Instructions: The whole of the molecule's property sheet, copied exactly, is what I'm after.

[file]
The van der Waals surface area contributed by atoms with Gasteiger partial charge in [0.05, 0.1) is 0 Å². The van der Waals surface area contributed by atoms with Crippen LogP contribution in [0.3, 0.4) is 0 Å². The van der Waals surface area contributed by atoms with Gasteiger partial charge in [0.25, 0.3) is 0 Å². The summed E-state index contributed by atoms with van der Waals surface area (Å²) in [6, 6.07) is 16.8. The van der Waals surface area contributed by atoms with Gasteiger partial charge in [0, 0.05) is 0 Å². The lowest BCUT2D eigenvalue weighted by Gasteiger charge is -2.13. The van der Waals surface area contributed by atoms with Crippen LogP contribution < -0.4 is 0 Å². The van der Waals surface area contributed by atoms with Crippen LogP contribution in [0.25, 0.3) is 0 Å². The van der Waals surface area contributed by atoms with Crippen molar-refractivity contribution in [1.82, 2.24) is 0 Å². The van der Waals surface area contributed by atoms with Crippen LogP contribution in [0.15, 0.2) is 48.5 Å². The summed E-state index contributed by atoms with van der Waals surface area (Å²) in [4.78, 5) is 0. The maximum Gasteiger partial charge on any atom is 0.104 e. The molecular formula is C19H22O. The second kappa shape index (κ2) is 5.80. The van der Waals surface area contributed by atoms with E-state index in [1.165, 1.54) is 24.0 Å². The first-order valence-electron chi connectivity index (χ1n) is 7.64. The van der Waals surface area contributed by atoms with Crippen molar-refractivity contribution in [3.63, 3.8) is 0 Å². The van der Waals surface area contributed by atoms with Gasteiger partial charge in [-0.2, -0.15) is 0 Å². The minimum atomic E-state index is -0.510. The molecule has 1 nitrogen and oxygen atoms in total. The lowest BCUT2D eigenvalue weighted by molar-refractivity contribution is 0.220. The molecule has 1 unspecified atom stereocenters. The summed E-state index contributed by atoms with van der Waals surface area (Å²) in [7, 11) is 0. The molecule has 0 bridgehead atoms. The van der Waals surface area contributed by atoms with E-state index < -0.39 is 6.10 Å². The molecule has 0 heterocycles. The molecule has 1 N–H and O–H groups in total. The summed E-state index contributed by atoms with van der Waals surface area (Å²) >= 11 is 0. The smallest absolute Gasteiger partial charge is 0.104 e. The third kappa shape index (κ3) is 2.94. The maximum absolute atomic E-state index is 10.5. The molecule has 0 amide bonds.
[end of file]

The van der Waals surface area contributed by atoms with Gasteiger partial charge in [0.05, 0.1) is 0 Å². The van der Waals surface area contributed by atoms with Crippen LogP contribution in [0.3, 0.4) is 0 Å². The van der Waals surface area contributed by atoms with Gasteiger partial charge in [0.25, 0.3) is 0 Å². The summed E-state index contributed by atoms with van der Waals surface area (Å²) in [6, 6.07) is 16.8. The van der Waals surface area contributed by atoms with Gasteiger partial charge in [0, 0.05) is 0 Å². The lowest BCUT2D eigenvalue weighted by Gasteiger charge is -2.13. The van der Waals surface area contributed by atoms with Crippen LogP contribution < -0.4 is 0 Å². The van der Waals surface area contributed by atoms with Crippen LogP contribution in [0.25, 0.3) is 0 Å². The van der Waals surface area contributed by atoms with Crippen molar-refractivity contribution in [1.82, 2.24) is 0 Å². The van der Waals surface area contributed by atoms with Crippen LogP contribution in [0.15, 0.2) is 48.5 Å². The summed E-state index contributed by atoms with van der Waals surface area (Å²) in [4.78, 5) is 0. The maximum Gasteiger partial charge on any atom is 0.104 e. The molecular formula is C19H22O. The second kappa shape index (κ2) is 5.80. The van der Waals surface area contributed by atoms with E-state index in [1.165, 1.54) is 24.0 Å². The first-order valence-electron chi connectivity index (χ1n) is 7.64. The van der Waals surface area contributed by atoms with Crippen molar-refractivity contribution in [3.63, 3.8) is 0 Å². The van der Waals surface area contributed by atoms with Gasteiger partial charge in [-0.2, -0.15) is 0 Å². The minimum atomic E-state index is -0.510. The molecule has 1 nitrogen and oxygen atoms in total. The lowest BCUT2D eigenvalue weighted by molar-refractivity contribution is 0.220. The molecule has 1 unspecified atom stereocenters. The summed E-state index contributed by atoms with van der Waals surface area (Å²) in [7, 11) is 0. The molecule has 0 bridgehead atoms. The van der Waals surface area contributed by atoms with E-state index < -0.39 is 6.10 Å². The molecule has 0 heterocycles. The molecule has 1 N–H and O–H groups in total. The summed E-state index contributed by atoms with van der Waals surface area (Å²) >= 11 is 0. The smallest absolute Gasteiger partial charge is 0.104 e. The third kappa shape index (κ3) is 2.94. The maximum absolute atomic E-state index is 10.5. The molecule has 0 amide bonds.